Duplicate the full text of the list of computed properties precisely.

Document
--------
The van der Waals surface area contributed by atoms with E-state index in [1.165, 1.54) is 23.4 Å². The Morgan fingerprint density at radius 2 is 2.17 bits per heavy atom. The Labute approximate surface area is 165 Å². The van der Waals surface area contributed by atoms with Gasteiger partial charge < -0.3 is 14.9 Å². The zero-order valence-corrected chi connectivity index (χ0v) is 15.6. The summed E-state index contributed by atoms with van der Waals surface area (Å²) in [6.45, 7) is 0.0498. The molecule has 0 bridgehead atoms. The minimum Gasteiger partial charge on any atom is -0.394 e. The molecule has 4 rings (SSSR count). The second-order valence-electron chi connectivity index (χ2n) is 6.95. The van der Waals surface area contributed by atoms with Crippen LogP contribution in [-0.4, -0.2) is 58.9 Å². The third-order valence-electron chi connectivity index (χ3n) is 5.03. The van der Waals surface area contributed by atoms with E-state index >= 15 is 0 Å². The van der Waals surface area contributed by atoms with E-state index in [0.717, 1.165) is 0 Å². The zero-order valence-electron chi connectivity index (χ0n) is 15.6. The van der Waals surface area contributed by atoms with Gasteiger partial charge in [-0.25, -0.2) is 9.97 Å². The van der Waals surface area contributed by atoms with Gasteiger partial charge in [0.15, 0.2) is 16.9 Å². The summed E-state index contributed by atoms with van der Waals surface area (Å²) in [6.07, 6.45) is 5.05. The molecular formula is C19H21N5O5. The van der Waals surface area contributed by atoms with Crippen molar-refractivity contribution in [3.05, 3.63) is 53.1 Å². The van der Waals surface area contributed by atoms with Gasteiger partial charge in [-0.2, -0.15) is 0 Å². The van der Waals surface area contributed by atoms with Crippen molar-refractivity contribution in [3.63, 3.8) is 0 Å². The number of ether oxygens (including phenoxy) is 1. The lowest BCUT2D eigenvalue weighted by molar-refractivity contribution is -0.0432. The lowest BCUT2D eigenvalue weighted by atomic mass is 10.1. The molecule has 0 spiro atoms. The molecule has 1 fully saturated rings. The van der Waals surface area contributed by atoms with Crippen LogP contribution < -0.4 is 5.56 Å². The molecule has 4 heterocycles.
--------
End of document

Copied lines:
The van der Waals surface area contributed by atoms with E-state index in [1.165, 1.54) is 23.4 Å². The Morgan fingerprint density at radius 2 is 2.17 bits per heavy atom. The Labute approximate surface area is 165 Å². The van der Waals surface area contributed by atoms with Gasteiger partial charge < -0.3 is 14.9 Å². The zero-order valence-corrected chi connectivity index (χ0v) is 15.6. The summed E-state index contributed by atoms with van der Waals surface area (Å²) in [6.45, 7) is 0.0498. The molecule has 0 bridgehead atoms. The minimum Gasteiger partial charge on any atom is -0.394 e. The molecule has 4 rings (SSSR count). The second-order valence-electron chi connectivity index (χ2n) is 6.95. The van der Waals surface area contributed by atoms with Crippen LogP contribution in [-0.4, -0.2) is 58.9 Å². The third-order valence-electron chi connectivity index (χ3n) is 5.03. The van der Waals surface area contributed by atoms with E-state index >= 15 is 0 Å². The van der Waals surface area contributed by atoms with E-state index in [0.717, 1.165) is 0 Å². The zero-order valence-electron chi connectivity index (χ0n) is 15.6. The van der Waals surface area contributed by atoms with Gasteiger partial charge in [-0.25, -0.2) is 9.97 Å². The van der Waals surface area contributed by atoms with Gasteiger partial charge in [0.15, 0.2) is 16.9 Å². The summed E-state index contributed by atoms with van der Waals surface area (Å²) in [6.07, 6.45) is 5.05. The molecular formula is C19H21N5O5. The van der Waals surface area contributed by atoms with Crippen molar-refractivity contribution in [3.05, 3.63) is 53.1 Å². The van der Waals surface area contributed by atoms with Gasteiger partial charge in [-0.2, -0.15) is 0 Å². The van der Waals surface area contributed by atoms with Crippen molar-refractivity contribution in [3.63, 3.8) is 0 Å². The number of ether oxygens (including phenoxy) is 1. The lowest BCUT2D eigenvalue weighted by molar-refractivity contribution is -0.0432. The lowest BCUT2D eigenvalue weighted by atomic mass is 10.1. The molecule has 0 spiro atoms. The molecule has 1 fully saturated rings. The van der Waals surface area contributed by atoms with Crippen LogP contribution < -0.4 is 5.56 Å². The molecule has 4 heterocycles.